In early June, it appeared all the tumblers were coming into place for General Electric (NYSE:GE). After over a year of cost cutting and streamlining, the company looked like things might be turning around. In the first five trading days of June, GE stock climbed over 25%, nearly in lockstep with Boeing (NYSE:BA) stock.
But in this case, what goes up fast can come down just as hard. And in the case of GE stock, the stock has given up all of its gains as new cases of the novel coronavirus are threatening to cool the embers of the economic recovery.
In the past, General Electric was a stock that investors ran to in times of economic uncertainty. But in those days, GE was in defensive industries and offered a strong dividend. That’s not the reality of GE today.
The company reshuffled the deck, but for now, there’s nothing in their hand that makes me want to invest.
The Novel Coronavirus Came at a Really Bad Time
In the company’s first-quarter earnings call, chief executive officer Larry Culp confirmed what many investors already knew. It’s going to be rough sledding for GE in the next quarter. And that the company was facing some challenging times.
So let me tell you what we do know. The second quarter will be the first full quarter with pressure from COVID-19, and we expect that our financial results will decline sequentially before they improve later this year. The bottom line is we have some challenging times ahead …
I had my doubts, but I’ve been impressed with the discipline and execution that Culp has brought to GE. He had an unenviable job and has accomplished a great deal. It’s been no small feat winning back the trust of analysts. But in addition to getting the company’s financial house in order, Culp has streamlined the business.
Right now, the company is still a conglomerate, but the parts seem to relate better. But the underlying question is whether the whole is greater than the parts.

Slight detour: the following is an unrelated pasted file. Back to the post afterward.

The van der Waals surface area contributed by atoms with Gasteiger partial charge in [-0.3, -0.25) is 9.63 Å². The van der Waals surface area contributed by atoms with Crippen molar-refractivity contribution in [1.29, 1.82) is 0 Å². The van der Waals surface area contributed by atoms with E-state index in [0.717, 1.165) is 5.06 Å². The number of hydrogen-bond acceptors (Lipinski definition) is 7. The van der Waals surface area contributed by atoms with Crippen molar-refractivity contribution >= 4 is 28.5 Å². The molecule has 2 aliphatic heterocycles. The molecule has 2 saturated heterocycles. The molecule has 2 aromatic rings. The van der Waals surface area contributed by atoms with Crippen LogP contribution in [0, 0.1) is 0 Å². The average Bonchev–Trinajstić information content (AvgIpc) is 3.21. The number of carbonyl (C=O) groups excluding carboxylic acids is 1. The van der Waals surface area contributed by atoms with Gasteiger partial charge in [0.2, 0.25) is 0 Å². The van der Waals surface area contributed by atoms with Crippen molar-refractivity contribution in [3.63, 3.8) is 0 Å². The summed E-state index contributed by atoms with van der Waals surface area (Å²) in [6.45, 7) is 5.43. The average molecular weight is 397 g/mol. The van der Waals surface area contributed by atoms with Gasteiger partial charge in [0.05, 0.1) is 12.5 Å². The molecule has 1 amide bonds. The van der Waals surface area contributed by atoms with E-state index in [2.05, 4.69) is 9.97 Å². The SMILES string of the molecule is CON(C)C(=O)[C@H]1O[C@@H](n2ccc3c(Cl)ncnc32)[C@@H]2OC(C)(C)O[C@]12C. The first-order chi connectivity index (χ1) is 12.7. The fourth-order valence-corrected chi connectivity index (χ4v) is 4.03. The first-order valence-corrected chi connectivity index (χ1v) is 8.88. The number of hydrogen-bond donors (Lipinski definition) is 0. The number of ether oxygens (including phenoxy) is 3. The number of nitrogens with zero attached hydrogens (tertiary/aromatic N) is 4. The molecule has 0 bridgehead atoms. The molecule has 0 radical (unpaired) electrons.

This Is Not Your Parents General Electric
Larry Ramer writes about General Electric’s future-facing portfolio. The company is operating in many areas that represent the future of our nation. The electric power grid, wind turbines, digital technology, and renewable energy are all part of the company’s product portfolio. And with core offerings in health care and aviation, it seems that the company would be a sexy pick among industrial stocks. That would probably be true if this were 2017 or 2018.
But right now, the economy is struggling to get off its back. Yes, we had an encouraging May jobs report, and the June numbers may also be encouraging. However, the economy is still trying to recover from the novel coronavirus. And while it may not require one of GE’s ventilators, it’s not going to be the V-shaped recovery some had hoped.
The General Electric of Jack Welch was perhaps the ultimate defensive stock. Today, the company needs a robust economy for success. And that’s probably at least a year away. The simple truth is that Culp was dealt a bad hand in the midst of a robust economy. He’s played that hand really well all things considered, but without a vibrant economy, the company looks stuck in neutral.
GE Stock Looks About Right
Investors don’t seem to have a lot of conviction on GE stock one way or the other. They seem to be building a line of support at around $6.50. But the immediate question is if there’s any reason to believe investors will send the stock back to around $8.50. And then the other question is that really enough incentive to buy the stock right now?
The company did pay its greatly reduced dividend. But at a single penny per share, GE has a long way to go to return to its days as a dividend darling.
With all that said, I think GE stock could be a long-term option. But until business conditions improve across all areas, there’s really no reason to initiate a position.
Chris Markoch is a freelance financial copywriter who has been covering the market for over five years. He has been writing for InvestorPlace since 2019. As of this writing, Chris Markoch did not hold a position in any of the aforementioned securities.